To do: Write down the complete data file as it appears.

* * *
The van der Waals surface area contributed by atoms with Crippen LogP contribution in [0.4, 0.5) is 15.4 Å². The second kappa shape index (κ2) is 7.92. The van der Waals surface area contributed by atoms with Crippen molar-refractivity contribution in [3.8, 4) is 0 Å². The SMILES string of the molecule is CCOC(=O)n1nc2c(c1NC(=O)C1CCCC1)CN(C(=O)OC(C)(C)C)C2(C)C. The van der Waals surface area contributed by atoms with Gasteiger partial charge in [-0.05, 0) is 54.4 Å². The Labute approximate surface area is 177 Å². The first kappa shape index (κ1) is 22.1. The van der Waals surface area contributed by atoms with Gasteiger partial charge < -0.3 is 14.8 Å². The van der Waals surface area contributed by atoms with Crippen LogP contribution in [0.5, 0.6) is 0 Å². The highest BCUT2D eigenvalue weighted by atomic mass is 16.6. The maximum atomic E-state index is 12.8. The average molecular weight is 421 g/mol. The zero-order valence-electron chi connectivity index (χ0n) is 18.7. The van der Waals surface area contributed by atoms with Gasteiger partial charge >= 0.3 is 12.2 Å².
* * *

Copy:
The van der Waals surface area contributed by atoms with Crippen LogP contribution in [0.4, 0.5) is 15.4 Å². The second kappa shape index (κ2) is 7.92. The van der Waals surface area contributed by atoms with Crippen molar-refractivity contribution in [3.8, 4) is 0 Å². The SMILES string of the molecule is CCOC(=O)n1nc2c(c1NC(=O)C1CCCC1)CN(C(=O)OC(C)(C)C)C2(C)C. The van der Waals surface area contributed by atoms with Gasteiger partial charge in [-0.05, 0) is 54.4 Å². The Labute approximate surface area is 177 Å². The first kappa shape index (κ1) is 22.1. The van der Waals surface area contributed by atoms with Gasteiger partial charge < -0.3 is 14.8 Å². The van der Waals surface area contributed by atoms with Crippen LogP contribution in [0.5, 0.6) is 0 Å². The highest BCUT2D eigenvalue weighted by atomic mass is 16.6. The maximum atomic E-state index is 12.8. The average molecular weight is 421 g/mol. The zero-order valence-electron chi connectivity index (χ0n) is 18.7. The van der Waals surface area contributed by atoms with Gasteiger partial charge >= 0.3 is 12.2 Å².